IIS 6.0 starts using IWAM account even when configured to use another
Thursday, October 28, 2004
I've been seeing a lot of this bug on Win XP and 2003 (IIS 5.1 and 6.0).
Basically, the problem is that IIS is configured to serve anonymous requests using a special user account I've created for the purpose (let's call this domain\myaccount), which works fine for a while. After some number of minutes, or hours, it suddenly starts serving those requests using the IWAM_Machinename account instead.
- I've got a basic IIS/ASP/VBScript application
- The VBScript uses a COM control loaded with Server.CreateObject
- The bug is reproducible on Win XP (IIS 5.1) or 2003 (IIS 6.0), but not 2000.
- The IIS site does not have integrated Windows authentication. It serves all anoymous requests using a user account I've created on the domain for the purpose domain\myaccount.
- In the COM control I implemented a little function GetUserName which calls the GetUserName windows API to, uh, check the user name.
- Application is configured as High(Isolated)
- For a matter of minutes or hours the application faithfully runs using the account it's supposed to use: domain\myaccount
- Then suddenly: some requests run under domain\myaccount, while other requests are running as IWAM_Machinename. It looks like on of the IIS worker threads has lost interest in impersonating the account it's supposed to impersonate.
- On my XP desktop, the problem usually appears after 10 - 40 minutes. I can't figure out how to repro it reliably.
- The only way to get IIS serving anonymous requests using the correct account again is to restart it (or unload the application in question).
Some possible leads people emailed:
- Some people have suggested running IIS in "5.0 isolation mode." However the problem happens on XP as well, which uses IIS 5.1. This page on Microsoft's web site says "IIS 6.0 runs in one of two distinct modes of operation, which are called application isolation modes: worker process isolation mode, and IIS 5.0 isolation mode which is almost identical to the process model of IIS 5.1 and earlier." That makes me believe that IIS 5.1 is running in the same kind of isolation mode as 5.0. In the debugger I always see my app running under DLLHOST, and XP doesn't let you configure application pools in the IIS manager.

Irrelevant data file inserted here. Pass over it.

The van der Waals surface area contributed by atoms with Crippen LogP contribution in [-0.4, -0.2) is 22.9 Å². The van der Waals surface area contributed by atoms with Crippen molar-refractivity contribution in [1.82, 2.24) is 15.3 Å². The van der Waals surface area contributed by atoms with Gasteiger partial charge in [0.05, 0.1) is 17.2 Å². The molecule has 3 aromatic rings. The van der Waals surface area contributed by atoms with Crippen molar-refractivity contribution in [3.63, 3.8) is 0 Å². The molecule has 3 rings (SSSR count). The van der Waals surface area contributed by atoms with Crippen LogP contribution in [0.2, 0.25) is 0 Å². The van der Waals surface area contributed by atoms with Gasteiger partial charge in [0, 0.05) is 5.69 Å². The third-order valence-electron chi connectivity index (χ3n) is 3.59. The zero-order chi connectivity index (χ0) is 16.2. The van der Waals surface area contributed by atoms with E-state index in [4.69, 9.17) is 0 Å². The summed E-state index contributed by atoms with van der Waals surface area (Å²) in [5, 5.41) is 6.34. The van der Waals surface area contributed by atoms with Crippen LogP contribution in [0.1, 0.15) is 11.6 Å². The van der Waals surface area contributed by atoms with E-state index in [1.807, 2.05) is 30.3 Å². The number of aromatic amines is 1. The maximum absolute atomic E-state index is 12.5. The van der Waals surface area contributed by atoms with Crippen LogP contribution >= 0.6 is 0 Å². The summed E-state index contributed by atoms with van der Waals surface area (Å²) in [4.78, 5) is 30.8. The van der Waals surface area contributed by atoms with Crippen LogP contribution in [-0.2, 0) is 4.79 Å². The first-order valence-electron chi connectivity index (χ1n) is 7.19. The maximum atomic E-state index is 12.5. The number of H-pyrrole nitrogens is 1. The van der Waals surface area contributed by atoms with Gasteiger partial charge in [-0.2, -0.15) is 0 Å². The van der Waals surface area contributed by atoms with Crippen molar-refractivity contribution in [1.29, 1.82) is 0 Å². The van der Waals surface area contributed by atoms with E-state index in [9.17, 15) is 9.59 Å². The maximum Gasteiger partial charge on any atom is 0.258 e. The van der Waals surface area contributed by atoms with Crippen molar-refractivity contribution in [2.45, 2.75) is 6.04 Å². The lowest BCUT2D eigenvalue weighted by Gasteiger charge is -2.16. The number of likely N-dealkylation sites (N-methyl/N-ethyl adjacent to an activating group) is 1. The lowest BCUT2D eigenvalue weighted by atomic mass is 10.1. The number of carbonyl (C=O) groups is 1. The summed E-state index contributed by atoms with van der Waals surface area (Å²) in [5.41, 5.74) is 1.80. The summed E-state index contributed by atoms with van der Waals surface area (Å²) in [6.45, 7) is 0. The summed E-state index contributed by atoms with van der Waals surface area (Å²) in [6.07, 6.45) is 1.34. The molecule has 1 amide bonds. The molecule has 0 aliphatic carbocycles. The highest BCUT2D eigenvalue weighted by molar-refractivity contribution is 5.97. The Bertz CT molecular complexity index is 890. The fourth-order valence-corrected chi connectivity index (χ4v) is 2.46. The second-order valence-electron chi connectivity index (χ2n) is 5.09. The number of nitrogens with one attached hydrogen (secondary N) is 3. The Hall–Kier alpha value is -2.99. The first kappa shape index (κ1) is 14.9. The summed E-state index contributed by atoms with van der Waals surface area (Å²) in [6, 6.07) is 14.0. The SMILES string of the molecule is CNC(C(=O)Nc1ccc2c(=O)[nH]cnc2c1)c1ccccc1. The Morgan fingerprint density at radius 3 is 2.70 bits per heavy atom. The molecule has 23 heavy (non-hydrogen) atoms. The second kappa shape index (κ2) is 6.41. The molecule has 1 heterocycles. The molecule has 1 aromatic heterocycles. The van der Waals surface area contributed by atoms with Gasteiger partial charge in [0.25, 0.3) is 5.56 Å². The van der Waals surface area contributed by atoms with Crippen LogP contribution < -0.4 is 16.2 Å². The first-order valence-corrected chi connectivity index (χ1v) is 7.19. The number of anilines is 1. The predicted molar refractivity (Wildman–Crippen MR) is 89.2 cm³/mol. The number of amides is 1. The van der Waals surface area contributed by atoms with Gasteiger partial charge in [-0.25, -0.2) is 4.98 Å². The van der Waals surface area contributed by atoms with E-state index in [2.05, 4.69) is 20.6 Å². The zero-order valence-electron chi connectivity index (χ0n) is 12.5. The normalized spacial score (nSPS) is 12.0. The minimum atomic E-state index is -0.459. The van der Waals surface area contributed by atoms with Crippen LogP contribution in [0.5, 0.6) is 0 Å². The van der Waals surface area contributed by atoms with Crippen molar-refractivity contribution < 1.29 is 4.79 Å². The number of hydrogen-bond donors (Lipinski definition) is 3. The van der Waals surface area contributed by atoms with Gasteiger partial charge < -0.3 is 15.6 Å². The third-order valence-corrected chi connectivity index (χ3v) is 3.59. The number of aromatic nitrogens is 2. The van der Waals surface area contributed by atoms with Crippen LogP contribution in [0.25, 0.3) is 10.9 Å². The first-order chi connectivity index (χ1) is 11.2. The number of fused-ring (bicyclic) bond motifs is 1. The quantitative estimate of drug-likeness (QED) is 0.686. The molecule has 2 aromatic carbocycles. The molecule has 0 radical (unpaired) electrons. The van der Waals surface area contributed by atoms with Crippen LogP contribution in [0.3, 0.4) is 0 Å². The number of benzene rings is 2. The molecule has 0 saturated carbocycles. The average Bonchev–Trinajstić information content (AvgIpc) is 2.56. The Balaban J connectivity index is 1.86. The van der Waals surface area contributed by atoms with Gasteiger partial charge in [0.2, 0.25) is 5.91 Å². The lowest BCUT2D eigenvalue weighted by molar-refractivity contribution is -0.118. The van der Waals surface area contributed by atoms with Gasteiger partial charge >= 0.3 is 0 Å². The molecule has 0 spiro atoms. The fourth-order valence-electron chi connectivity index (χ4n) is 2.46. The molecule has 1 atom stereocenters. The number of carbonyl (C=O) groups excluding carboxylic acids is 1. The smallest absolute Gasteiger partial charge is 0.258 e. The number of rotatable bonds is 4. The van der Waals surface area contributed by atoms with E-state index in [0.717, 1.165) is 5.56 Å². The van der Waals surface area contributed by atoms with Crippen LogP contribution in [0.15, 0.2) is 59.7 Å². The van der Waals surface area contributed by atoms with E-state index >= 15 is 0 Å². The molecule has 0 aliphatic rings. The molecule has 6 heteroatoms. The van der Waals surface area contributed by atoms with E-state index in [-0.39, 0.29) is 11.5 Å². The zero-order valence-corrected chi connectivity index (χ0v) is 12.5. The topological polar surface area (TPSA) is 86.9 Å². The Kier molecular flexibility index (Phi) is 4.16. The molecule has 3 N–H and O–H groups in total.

- Some people pointed out that if anything happened that caused the thread in question to call the Windows API function RevertToSelf I would see this behavior. That is correct but I'm sure not calling RevertToSelf, and I don't think anything I'm doing is calling it indirectly.
Tim Chaffee finally sent in the suggestion that so far seems to have been the right answer:
"I would look at the MTS/COM+ package that IIS creates when you choose HIGH isolation. What user is that configured to use? It may be IWAM And you may need to switch it to the user you need."
That seems to be it. If you look in the Component Services control panel, it is indeed the case that the COM+ application that IIS created has its identity set to the IWAM_Machinename account. So actually the bug here is that IIS was running my app as domain\myaccount in the first place... it probably should have been running it as IWAM_Machinename.
I've been experimenting with this for a few hours and so far, changing the COM+ application identity in the Component Services control panel has fixed the problem. I'm still not 100% sure why this is the case or whether it's a real fix. If anyone can provide a better explanation for what's going on here I'll be endebted to them.
In the meantime, thanks to Sean Timm, Yakov Shafranovich, Simon Fell, Mike Surel, Sasha Do, Mike Openshaw, Marcus Tucker, Max Skibinsky, Scott Durow, John Christensen, Tim Chaffee, Steven Afdahl, Nick Parker, John Waterson, Beau Hartshorne, Olivier Dagenais, Gil Bahat, Robert MacLean, Nicole Calinoiu, Scott Wisniewski, Matthew Randle, Lars Bergstrom, Sikko2Go, Glenn Deschen, Brendan Tompkins, Bill Loytty, Sean Wheeler, and Justin Bowler for their helpful and intelligent suggestions.
Want to know more?
You’re reading Joel on Software, stuffed
with years and years of completely raving mad articles about software development, managing
software teams, designing user interfaces, running successful software companies,
and rubber duckies.
About the author.
I’m Joel Spolsky,
co-founder of Trello and
Fog Creek Software, and CEO of Stack Exchange.
More about me.
© 2000-2015 Joel Spolsky